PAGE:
Susan Goebel: I am good, Joe. I’m excited to be here as well. A lot of people don’t understand the process of what it takes to bring that product to market, and I got to say, when you’re sitting there at the dinner table, and you’re watching the news and people are going “Look at this great thing that this scientist made,” in my head I’m thinking “That’s a good 10 years away.” So, let’s learn about this.

Joe: That’s fantastic. I’m excited to talk about that because I’ve gotten a little bit of insight. My father in law is in the R&D field for a large pharmaceutical company, so he’s told me what the process is like. But why don’t we start with a little bit about who you are, and what you do?

Susan: Great. OK, so 20 years and I have had the pleasure and the privilege, I would say, of spanning a whole bunch of different areas within my career. I started out as a scientist bench top level, and then I moved from there to project management, and from there running divisions, co-founded a company– It’s been everything from lobbying to full commercialization successes, as well as failures. You’ve got to remember and celebrate those just about as much as the wins, and doing it across multiple regions around the world.

Joe: Wow. You have basically run the gamut. You started off on the front lines on the ground level as a scientist, and then you went up to lobbying. I am excited to hear about a lot of that stuff. Today you are leveraging your background and your experience to help other people bring new medical solutions to market, is that right?

Susan: That is right. There are a lot of people, whether they be doctors or veterinarians, who have the experience in clinic to go “I’m seeing a lot of whatever the problem is, and I think I have the best solution possible to help the health of my patient and give them the best quality of life. But I’m an MD or I’m a DVM, I don’t know what it takes to take my product and make it a success.” That’s where I come in.

Joe: Nice. That’s fantastic. I think that’s an important aspect. You’ve got the implementer or the person who is creating this product, but as a developer myself, I always find that there’s a disconnect between me creating the product and then me being able to bring it to the right audience, which can be difficult, especially when you’re so close to the product.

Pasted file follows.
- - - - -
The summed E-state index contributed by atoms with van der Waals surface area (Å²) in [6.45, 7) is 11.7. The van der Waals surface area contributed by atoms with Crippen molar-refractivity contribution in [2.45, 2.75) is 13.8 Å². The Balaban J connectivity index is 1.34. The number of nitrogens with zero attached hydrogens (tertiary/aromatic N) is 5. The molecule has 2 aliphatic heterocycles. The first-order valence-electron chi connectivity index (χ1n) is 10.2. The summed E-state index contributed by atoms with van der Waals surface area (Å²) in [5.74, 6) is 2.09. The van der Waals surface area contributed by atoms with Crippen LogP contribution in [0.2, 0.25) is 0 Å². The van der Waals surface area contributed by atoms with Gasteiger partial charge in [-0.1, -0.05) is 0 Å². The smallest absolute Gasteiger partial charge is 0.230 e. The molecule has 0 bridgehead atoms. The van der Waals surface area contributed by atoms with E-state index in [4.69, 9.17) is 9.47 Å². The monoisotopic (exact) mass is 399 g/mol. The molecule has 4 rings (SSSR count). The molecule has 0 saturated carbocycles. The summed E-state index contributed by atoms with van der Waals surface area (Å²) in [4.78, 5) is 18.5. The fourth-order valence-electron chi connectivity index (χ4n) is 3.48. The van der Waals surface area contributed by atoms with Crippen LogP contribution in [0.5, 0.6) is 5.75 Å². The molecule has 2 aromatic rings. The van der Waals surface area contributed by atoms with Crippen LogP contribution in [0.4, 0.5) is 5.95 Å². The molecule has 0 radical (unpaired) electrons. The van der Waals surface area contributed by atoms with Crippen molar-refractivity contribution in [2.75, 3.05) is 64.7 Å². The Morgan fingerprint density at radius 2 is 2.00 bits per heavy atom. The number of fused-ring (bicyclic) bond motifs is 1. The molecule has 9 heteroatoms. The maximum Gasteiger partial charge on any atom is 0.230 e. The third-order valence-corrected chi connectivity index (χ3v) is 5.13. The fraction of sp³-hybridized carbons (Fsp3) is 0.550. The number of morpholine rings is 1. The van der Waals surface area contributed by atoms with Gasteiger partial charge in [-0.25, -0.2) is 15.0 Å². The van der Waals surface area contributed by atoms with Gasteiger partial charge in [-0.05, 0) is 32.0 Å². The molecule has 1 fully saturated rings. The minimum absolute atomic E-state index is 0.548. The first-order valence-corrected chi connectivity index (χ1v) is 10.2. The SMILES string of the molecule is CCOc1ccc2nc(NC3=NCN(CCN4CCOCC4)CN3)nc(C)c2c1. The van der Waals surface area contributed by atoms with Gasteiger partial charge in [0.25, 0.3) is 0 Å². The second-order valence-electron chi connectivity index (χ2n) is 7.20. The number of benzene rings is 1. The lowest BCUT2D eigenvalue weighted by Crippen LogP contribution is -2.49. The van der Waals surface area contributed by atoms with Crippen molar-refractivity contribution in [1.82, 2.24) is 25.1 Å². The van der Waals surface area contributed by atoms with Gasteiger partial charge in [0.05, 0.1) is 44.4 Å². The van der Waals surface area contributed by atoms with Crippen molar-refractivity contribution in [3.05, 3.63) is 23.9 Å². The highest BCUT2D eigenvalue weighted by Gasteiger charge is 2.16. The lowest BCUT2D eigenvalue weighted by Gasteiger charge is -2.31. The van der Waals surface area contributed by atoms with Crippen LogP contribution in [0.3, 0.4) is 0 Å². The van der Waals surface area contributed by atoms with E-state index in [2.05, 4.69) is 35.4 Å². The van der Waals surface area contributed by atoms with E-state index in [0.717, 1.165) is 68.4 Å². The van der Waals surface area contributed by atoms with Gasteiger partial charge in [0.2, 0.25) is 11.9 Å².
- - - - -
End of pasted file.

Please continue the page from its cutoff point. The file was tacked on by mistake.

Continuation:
Susan: Joe, you are absolutely right. We get so emotionally invested. I’ve had a couple of my clients, and they call it their babies. It’s not the four-legged furry kind, they’re not the two-legged kind, but these ideas because they really– They come from the heart. A great example of this is that I had a colleague who is developing a unique product. Smart guy out at the University of British Columbia, and he and his wife– The wife is a pediatrician, and she was encountering a number of kids whose kidneys were shutting down because of a bacterial infection. She was lamenting one day about the life these poor kids have, and how in some cases it’s a very painful death, and “What can we do about this?” The husband went out the next day, and he goes for a run, and on the run, he has this “A-ha” moment. The bacteria that that’s causing all this doesn’t even come in humans. It comes from cattle. So, “Why don’t we create a product to treat it in the cow? Then we don’t ever have to get to the human side of things, and those kids can be safe.”

Joe: Wow, that’s incredible. As close as I can be to the web applications that I create, I imagine that the people who are coming up with life-saving technology or breakthroughs are a lot closer. Why don’t we talk a little bit about your process? You’ve had the experience of working in the lab and of talking to the people and the government organizations that you need to talk to get this to market, and now you’re consulting with people through this process. What does that process look like? If I came to you with an idea today, to say, “I’ve got this great idea that’s going to be huge in the medical field.”

Susan: Great question, Joe. That’s awesome, because if you came in and you said “I’ve got a problem that I think I have a solution to,” the first question I’m going to have to ask is “Have you protected your idea? Have you patented it? Is it any copyright, patent, industrial design? There’s a whole bunch of things that we need to do.” Or in the case of say Coca-Cola, which everybody’s usually familiar with, “Do we just keep it a trade secret because patenting can be expensive?” So there’s some thought process that needs to go into that and plan around that, and once you’ve gone past that stage, you’ve usually got an idea of the competitive market and where your product fits. Once you know that then we can go on to go, “OK. If I have a solution to a specific problem and this problem I know I can solve, I know that there might be one or two competitors out there, but I believe that I have a better mousetrap. Then let’s see if I can develop it.” Now, that can be a whole lengthy process in and of itself. Then “Let’s see if I can develop it, can I manufacture it at a larger scale? What are the regulatory compliance issues I’m going to have, and what country am I going to go into?” Because that’s different depending on the country that you want. As an example, Australia is an island, and so it’s very protective about what it brings into its country. You not only have to go through the regular regulatory approval processes, like in the US it would be FDA for example, or in Australia, you’d have to do the equivalent of the FDA plus an import security process as well.